Everything celebrities do rubs off on people, whether it's good or bad. And, by the way, I think needlepoint would help Britney Spears.
There's something about the canvas and the colours that put the mind at rest and reduce stress. I think stress is actually released onto the canvas.
Even more interesting: People bring me their needlepoint and I can tell their mood by looking at it. My mother was in pain at the end of her life and I noticed that on her good days, her stitches were smooth. On a bad day she would stitch very tightly. Needlepoint is an art, but it's also about the art of relaxation.
The store is named after your mother, Jeannette?
Yes. She opened this place in 1958. I was 1 year old at the time. We're celebrating 50 years of Jeannette's.
Congratulations. So I think I may have put the cart before the horse. I don't even know exactly what needlepoint is or how you do it.
Well, I'm glad you finally asked. It's a form of canvas embroidery. You stitch yarn through open mesh canvas. We start you off, help you with the first few stitches and then encourage you to come back for help.
Do you give classes?
We don't do classes per se. I'd rather give individual lessons. I don't like the pressure of a curriculum.
Is this an expensive hobby? How much is the Klimt?
Klimt's The Kiss is $599. It comes with the canvas and all the yarn you'll need to finish it.
That's quite expensive.
There are cheaper ones. You just happen to be pointing out the spectacular ones.
What about this $1,150 Mona Lisa?
All the petit point has already been done by hand. That drives up the price.
What's petit point?
It's a small, diagonal stitch that crosses intersections of the canvas. Someone actually did the petit point you see here.
So that means they basically started the project for you. How much time would it take to finish the Klimt piece?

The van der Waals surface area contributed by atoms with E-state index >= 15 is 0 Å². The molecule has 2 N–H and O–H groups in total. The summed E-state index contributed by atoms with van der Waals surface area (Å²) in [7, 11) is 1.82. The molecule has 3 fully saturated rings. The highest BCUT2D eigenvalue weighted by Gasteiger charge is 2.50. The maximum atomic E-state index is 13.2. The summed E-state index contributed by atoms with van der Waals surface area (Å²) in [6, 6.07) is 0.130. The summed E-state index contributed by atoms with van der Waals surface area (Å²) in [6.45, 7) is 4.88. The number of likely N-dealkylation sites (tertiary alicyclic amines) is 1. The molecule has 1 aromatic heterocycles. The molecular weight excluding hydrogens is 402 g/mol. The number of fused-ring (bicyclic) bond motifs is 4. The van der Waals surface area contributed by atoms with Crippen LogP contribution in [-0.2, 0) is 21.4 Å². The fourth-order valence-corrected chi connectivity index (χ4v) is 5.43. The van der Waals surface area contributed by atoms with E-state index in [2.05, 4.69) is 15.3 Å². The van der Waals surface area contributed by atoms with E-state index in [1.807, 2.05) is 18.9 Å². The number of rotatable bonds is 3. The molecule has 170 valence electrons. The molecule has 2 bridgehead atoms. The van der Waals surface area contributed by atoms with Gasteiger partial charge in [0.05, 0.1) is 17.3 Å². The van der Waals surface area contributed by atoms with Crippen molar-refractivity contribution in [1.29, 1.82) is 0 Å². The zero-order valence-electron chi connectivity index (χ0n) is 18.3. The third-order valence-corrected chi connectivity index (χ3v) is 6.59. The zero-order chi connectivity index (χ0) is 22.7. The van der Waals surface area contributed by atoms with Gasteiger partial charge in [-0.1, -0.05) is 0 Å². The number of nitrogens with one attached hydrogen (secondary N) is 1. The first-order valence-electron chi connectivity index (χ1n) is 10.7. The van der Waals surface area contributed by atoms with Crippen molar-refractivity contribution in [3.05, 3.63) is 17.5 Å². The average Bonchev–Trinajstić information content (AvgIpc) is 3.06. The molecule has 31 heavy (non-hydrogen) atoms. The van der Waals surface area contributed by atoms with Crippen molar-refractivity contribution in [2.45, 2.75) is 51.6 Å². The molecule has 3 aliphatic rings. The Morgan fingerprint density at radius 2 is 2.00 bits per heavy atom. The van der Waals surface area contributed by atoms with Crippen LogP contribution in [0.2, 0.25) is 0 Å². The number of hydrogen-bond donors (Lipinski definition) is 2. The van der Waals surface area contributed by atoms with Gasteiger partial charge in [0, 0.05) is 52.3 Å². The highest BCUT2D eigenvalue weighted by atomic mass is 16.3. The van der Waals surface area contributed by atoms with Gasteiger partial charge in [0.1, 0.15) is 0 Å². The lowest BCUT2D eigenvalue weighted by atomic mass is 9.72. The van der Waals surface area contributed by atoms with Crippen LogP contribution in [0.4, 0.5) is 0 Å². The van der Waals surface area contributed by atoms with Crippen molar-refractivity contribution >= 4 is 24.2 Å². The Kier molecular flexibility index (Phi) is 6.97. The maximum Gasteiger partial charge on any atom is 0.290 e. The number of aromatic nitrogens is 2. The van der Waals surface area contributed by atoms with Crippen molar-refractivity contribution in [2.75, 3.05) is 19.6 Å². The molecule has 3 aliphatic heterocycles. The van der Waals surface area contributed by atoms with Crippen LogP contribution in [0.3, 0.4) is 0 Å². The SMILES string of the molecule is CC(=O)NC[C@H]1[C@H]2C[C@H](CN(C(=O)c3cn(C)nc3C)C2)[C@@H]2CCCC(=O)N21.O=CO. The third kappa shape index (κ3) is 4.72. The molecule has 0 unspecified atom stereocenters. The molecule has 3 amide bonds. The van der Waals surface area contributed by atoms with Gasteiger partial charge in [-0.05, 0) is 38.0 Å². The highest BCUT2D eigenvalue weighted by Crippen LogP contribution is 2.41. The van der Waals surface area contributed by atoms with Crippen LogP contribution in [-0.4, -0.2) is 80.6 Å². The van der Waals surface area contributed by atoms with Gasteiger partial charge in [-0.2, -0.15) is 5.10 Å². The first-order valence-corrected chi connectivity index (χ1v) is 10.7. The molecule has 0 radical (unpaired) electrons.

It's hard to say. My wife could do it in two months, but there's no time limit on a hobby.
So once people have invested all this time and money, what do they do with the finished product?
Finished works can be made into pillows, seat covers or holiday ornaments. They can also be hung as wall tapestries.
Hanging a tapestry on the wall seems so medieval.
You're right. In medieval times they hung them on the walls of castles to keep the heat in. But today it's still chic to hang a tapestry on a wall. We can also make custom furniture to showcase your needlepoint.
Like these stools here?
Yes. They're custom-made and hand-carved out of maple. They're designed to showcase this specific needlepoint. Each footstool is $1,100.
That's a pricey footstool, but I guess it's a one-of-a-kind. This is such a cliché, but this seems like a women's hobby. What's it like being a man here?
I've worked here since I was 13. I'm here with my wife, Frayda, every day. I'm used to being around women all the time. If it gets to be too much, I can retreat to my basement workshop. Usually things roll off me like water off a duck's back. It can be hilarious and it can be miserable but most of the time we make the best of it.
© The Gazette (Montreal) 2008
Jeannettes Needlecraft Shoppe